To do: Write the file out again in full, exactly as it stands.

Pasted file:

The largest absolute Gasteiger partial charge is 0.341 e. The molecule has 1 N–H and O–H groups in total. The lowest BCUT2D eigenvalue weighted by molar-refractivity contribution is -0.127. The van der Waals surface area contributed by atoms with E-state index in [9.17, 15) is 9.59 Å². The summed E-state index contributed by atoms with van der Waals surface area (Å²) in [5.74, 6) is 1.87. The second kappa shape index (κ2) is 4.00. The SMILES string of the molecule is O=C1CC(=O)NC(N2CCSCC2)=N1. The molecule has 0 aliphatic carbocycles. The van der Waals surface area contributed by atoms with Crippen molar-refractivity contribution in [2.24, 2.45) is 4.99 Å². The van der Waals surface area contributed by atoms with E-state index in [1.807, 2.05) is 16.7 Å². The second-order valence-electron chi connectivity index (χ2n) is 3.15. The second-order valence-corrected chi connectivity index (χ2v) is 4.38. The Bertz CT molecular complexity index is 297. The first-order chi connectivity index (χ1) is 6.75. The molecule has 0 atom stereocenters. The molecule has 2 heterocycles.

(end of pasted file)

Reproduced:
The largest absolute Gasteiger partial charge is 0.341 e. The molecule has 1 N–H and O–H groups in total. The lowest BCUT2D eigenvalue weighted by molar-refractivity contribution is -0.127. The van der Waals surface area contributed by atoms with E-state index in [9.17, 15) is 9.59 Å². The summed E-state index contributed by atoms with van der Waals surface area (Å²) in [5.74, 6) is 1.87. The second kappa shape index (κ2) is 4.00. The SMILES string of the molecule is O=C1CC(=O)NC(N2CCSCC2)=N1. The molecule has 0 aliphatic carbocycles. The van der Waals surface area contributed by atoms with Crippen molar-refractivity contribution in [2.24, 2.45) is 4.99 Å². The van der Waals surface area contributed by atoms with E-state index in [1.807, 2.05) is 16.7 Å². The second-order valence-electron chi connectivity index (χ2n) is 3.15. The second-order valence-corrected chi connectivity index (χ2v) is 4.38. The Bertz CT molecular complexity index is 297. The first-order chi connectivity index (χ1) is 6.75. The molecule has 0 atom stereocenters. The molecule has 2 heterocycles.